Not many cities have capitalized on delivery services quite like Manhattan, where people have the luxury of grocery or laundry delivery, or even a delivery from their shopping spree at Bed, Bath & Beyond. Yet it seems that the delivery market has not been completely tapped, because there's now a new service that delivers your spare keys, just in case you lock yourself out or misplace your keys.
The company, NewYourKey, has a very clever and practical idea and they claim that they will save your butt in any location, at any time. Their process is simple. First you make an appointment with the company so your keys can be copied and you can create a profile of yourself for identification purposes. Your keys are then housed in a secured storage facility -- a high-tech vault -- where the company's website says there will be 24-hour personnel and electronic surveillance.
And, you don't have to worry about anyone accessing your personal information, which will be encoded alphanumerically and stored on a separate server. All you have to do is call and give your password when, and if, you lose your keys. Hopefully you didn't lose your I.D. either, because you'll have to show that before your keys are handed over.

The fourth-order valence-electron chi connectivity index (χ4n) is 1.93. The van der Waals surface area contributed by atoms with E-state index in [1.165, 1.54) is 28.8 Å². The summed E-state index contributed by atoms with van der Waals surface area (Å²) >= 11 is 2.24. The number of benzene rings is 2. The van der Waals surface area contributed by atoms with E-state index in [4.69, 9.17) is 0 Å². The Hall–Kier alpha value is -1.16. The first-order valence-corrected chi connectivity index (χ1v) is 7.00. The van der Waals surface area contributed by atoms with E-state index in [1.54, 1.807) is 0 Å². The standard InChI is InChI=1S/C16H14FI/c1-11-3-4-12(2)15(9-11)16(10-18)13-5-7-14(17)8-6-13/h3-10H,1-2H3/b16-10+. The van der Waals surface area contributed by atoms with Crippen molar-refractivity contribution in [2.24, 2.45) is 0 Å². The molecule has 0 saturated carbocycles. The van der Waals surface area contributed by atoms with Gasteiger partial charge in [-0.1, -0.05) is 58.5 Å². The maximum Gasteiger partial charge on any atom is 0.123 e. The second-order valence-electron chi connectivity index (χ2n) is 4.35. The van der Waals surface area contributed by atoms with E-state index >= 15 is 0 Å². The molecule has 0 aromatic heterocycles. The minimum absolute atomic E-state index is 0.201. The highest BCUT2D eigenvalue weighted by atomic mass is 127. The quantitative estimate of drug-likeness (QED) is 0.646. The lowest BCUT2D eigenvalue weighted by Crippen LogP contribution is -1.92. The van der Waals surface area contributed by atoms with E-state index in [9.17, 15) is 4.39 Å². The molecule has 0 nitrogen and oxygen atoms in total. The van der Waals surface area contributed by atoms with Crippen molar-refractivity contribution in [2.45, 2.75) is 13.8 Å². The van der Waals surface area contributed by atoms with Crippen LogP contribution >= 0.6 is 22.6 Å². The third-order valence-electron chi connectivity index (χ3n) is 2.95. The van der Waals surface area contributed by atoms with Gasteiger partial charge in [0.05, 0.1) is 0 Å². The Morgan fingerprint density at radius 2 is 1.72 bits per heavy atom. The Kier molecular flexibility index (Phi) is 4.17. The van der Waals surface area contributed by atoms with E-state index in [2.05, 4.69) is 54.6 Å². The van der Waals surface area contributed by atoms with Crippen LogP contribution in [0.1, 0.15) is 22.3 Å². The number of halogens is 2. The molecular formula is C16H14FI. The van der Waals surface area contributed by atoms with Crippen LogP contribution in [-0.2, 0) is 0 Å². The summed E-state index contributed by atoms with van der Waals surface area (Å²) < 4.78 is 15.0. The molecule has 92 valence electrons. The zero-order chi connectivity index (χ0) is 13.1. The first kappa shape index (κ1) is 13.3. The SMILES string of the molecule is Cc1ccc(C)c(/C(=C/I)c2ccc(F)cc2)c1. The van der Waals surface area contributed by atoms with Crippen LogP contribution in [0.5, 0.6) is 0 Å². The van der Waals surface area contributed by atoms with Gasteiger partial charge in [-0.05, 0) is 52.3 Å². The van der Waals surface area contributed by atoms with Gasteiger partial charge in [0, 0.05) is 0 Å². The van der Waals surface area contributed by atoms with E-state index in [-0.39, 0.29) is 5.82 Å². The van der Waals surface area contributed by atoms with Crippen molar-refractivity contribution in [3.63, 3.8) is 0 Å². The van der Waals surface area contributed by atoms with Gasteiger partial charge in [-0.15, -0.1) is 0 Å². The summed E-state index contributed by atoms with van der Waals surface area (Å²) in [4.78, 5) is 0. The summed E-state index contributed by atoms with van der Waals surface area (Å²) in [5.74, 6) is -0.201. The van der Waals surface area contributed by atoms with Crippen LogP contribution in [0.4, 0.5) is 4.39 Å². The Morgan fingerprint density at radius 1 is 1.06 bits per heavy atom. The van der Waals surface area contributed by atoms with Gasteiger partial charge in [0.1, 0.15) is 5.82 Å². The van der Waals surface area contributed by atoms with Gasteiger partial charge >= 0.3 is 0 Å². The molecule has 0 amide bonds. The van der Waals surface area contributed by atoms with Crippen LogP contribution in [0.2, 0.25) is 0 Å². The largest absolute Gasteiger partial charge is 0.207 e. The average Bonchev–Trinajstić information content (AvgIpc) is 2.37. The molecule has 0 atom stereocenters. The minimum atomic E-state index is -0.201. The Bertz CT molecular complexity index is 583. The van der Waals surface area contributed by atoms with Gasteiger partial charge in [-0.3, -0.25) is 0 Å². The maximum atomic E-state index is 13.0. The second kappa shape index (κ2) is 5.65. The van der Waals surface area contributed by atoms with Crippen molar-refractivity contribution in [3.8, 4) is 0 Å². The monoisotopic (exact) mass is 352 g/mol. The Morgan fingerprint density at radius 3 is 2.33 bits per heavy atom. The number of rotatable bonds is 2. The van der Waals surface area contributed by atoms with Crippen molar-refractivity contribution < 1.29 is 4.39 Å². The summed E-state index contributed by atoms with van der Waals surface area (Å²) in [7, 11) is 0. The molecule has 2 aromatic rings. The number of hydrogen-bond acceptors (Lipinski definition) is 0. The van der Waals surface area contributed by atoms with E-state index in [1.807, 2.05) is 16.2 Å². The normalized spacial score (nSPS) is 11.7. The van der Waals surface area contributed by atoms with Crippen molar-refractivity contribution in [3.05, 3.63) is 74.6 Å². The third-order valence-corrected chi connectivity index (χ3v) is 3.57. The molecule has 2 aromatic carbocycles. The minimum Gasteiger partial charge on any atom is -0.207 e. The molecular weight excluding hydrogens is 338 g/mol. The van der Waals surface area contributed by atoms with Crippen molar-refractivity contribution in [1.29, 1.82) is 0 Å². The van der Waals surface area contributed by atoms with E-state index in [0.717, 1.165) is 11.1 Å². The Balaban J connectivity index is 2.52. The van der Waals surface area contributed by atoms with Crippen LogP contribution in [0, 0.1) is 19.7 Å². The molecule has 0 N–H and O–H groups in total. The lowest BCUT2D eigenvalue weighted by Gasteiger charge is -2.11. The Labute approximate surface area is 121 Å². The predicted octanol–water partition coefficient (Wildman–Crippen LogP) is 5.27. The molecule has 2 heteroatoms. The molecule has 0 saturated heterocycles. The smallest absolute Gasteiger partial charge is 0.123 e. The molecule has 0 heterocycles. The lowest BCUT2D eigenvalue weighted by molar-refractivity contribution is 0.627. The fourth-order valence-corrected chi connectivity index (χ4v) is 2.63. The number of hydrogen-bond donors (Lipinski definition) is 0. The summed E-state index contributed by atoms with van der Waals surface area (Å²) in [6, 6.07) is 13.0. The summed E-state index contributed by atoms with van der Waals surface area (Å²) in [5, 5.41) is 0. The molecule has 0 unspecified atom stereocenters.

NewYourKey will charge $20 for the service. Not bad if you don't make losing your keys a habit. You can get an upgrade to a more exclusive membership, which costs $60 a year and enables you to have your keys delivered to an authorized third party. It seems that you'd be able to hand spare keys out to your friends yourself, although, if you're the paranoid type and don't trust your friends or family to keep your keys safe, you're probably better off going with the service.
At first thought, I'd be inclined to use a key delivery service, but then too many questions start going through my mind about this kind of idea. Will the company be able to attract enough clientele to make a profit? Are there that many absentminded people? Besides, in Manhattan, there are tons of people who leave spare keys with their doormen or have a significant other with an extra set.
But then there's always the worst-case scenario when the people who have the spares are not in town, or can't get to you quick enough. It could happen. But then again, this is all a business of what ifs. Like so many other things in life, it's all about how much you think convenience is worth.
Is a key delivery service a good idea? Businesses need a good marketing plan that focus on a target market. What is the target market for NewYourKey?